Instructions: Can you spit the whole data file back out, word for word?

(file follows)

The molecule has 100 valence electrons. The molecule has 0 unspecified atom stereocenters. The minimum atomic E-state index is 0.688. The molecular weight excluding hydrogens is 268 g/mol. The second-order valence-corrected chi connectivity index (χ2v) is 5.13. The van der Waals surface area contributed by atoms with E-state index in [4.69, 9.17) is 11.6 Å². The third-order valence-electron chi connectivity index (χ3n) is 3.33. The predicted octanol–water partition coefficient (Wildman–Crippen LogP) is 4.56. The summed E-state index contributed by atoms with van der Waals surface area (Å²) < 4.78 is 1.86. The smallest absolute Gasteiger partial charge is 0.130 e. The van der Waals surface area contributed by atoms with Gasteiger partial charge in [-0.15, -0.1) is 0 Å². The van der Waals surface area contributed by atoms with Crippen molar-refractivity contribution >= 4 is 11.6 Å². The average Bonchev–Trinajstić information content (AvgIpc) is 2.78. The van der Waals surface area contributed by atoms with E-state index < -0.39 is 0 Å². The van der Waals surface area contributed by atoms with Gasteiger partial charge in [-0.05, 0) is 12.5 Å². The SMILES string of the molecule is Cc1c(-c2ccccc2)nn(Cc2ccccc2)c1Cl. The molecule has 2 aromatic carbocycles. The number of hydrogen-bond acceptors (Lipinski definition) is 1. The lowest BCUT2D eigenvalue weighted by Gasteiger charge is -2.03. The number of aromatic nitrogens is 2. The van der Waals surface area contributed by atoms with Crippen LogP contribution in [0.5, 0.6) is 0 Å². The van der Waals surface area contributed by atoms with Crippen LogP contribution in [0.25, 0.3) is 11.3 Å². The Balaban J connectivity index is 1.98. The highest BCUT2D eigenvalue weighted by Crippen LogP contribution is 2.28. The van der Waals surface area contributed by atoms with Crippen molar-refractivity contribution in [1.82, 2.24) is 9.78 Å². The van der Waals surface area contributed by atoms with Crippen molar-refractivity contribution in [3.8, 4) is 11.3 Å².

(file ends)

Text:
The molecule has 100 valence electrons. The molecule has 0 unspecified atom stereocenters. The minimum atomic E-state index is 0.688. The molecular weight excluding hydrogens is 268 g/mol. The second-order valence-corrected chi connectivity index (χ2v) is 5.13. The van der Waals surface area contributed by atoms with E-state index in [4.69, 9.17) is 11.6 Å². The third-order valence-electron chi connectivity index (χ3n) is 3.33. The predicted octanol–water partition coefficient (Wildman–Crippen LogP) is 4.56. The summed E-state index contributed by atoms with van der Waals surface area (Å²) < 4.78 is 1.86. The smallest absolute Gasteiger partial charge is 0.130 e. The van der Waals surface area contributed by atoms with Gasteiger partial charge in [-0.15, -0.1) is 0 Å². The van der Waals surface area contributed by atoms with Crippen molar-refractivity contribution >= 4 is 11.6 Å². The average Bonchev–Trinajstić information content (AvgIpc) is 2.78. The van der Waals surface area contributed by atoms with E-state index < -0.39 is 0 Å². The van der Waals surface area contributed by atoms with Gasteiger partial charge in [-0.05, 0) is 12.5 Å². The SMILES string of the molecule is Cc1c(-c2ccccc2)nn(Cc2ccccc2)c1Cl. The molecule has 2 aromatic carbocycles. The number of hydrogen-bond acceptors (Lipinski definition) is 1. The lowest BCUT2D eigenvalue weighted by Gasteiger charge is -2.03. The number of aromatic nitrogens is 2. The van der Waals surface area contributed by atoms with Crippen LogP contribution in [0.5, 0.6) is 0 Å². The van der Waals surface area contributed by atoms with Crippen LogP contribution in [0.25, 0.3) is 11.3 Å². The Balaban J connectivity index is 1.98. The highest BCUT2D eigenvalue weighted by Crippen LogP contribution is 2.28. The van der Waals surface area contributed by atoms with Crippen molar-refractivity contribution in [1.82, 2.24) is 9.78 Å². The van der Waals surface area contributed by atoms with Crippen molar-refractivity contribution in [3.8, 4) is 11.3 Å².